{{Infobox protein family}} for protein families (evolutionary related proteins that share a common 3D structure) that are listed in Pfam T-box
{{Rfam box}} for RNA families (evolutionary related non-coding RNAs that share a common 3D structure) that are listed in Rfam U1 spliceosomal RNA
{{Infobox enzyme}} for enzymes based on EC number (more properly refers to the reaction catalyzed by the enzyme rather than the enzyme itself) Alcohol dehydrogenase

If there is only one human paralog assigned to a given EC number (the ExPASy database maintains EC number to protein mappings), then in addition to a protein infobox, it may be appropriate to also add the corresponding enzyme infobox. Likewise, if there is only one human paralog that has been assigned to Pfam family, then including a protein family infobox may also be appropriate.

Sections[edit]

  1. Lead
    The lead section is defined as "the section before the first headline. The table of contents, if displayed, appears between the lead section and the first headline."
    The first sentence of the lead should define what the scope of the article is. For genes/proteins in which a human ortholog exists, "<recommended UniProt name> is a protein that in humans is encoded by the <approved HUGO gene symbol> gene." would be appropriate.
  2. Gene
    Specific information about the gene (on which human chromosome it is located, regulation, etc). Much of this basic information may already contained in the infobox and should not be unnecessarily repeated in this section unless especially notable.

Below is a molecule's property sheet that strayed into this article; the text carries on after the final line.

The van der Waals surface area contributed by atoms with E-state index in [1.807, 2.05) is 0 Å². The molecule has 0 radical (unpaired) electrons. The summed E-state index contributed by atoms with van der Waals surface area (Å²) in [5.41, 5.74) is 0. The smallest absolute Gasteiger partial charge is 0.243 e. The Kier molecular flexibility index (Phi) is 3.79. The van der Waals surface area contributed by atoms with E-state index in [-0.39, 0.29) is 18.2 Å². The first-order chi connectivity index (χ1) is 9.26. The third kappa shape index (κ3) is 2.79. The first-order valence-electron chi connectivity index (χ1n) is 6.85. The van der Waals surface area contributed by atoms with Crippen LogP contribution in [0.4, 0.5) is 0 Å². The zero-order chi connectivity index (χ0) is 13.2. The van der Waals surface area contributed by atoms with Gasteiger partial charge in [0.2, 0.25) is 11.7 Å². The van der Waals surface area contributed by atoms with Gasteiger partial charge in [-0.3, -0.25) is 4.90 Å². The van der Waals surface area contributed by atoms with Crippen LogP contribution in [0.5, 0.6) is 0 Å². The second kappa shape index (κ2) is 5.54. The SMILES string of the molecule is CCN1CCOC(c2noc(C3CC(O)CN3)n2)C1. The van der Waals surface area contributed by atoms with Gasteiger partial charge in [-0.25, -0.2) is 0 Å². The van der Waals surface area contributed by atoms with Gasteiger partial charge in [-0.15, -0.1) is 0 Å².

3. Protein
    Specific information about the protein (splice variants, post translational modifications, etc.). Again, much of this basic information may already contained in the infobox and should not be unnecessarily repeated unless especially notable.
  4. Species, tissue, and subcellular distribution
    Optional section that concisely describes what species this gene is expressed (e.g., wide species distribution, bacteria, fungi, vertebrates, mammals, etc.), what tissue the protein is expressed, and which subcellular compartments or organelles the protein is found (excreted, cytoplasm, nucleus, mitochondria, cell membrane).
  5. Function
    Describe the function of the transcribed protein.
  6. Interactions
    Optional section that lists proteins that the protein that is the subject of the article is known to interact with.
  7. Clinical significance
    List diseases or conditions that are a result of a mutation in the gene or a deficiency or excess of the expressed protein.
  8. History/Discovery
    In general, it is not appropriate to mention the research group or institution that conducted a study directly in the text of the article. However it is appropriate to list the names of those who made key discoveries concerning the gene or protein in this section (e.g., the scientist or group that originally cloned the gene, determined its function, linked it to a disease, won a major award for the discovery, etc.).

Example articles of what such an organization may look like are: Protein C, Gonadotropin-releasing hormone or Rubisco.

Citing sources[edit]

For guidance on choosing and using reliable sources, see Wikipedia:Identifying reliable sources (natural sciences) and Wikipedia:Reliable sources.

For general guidance on citing sources see Wikipedia:Citing sources, Wikipedia:Footnotes and Wikipedia:Guide to layout.

MCB articles should be relatively dense with inline citations, using either <ref> tags (footnotes) or parenthetical citations. It is not acceptable to write substantial amounts of prose and then add your textbook to the References section as a non-specific or general reference. It is too easy for a later editor to change the body text and then nobody is sure which statements are backed up by which sources.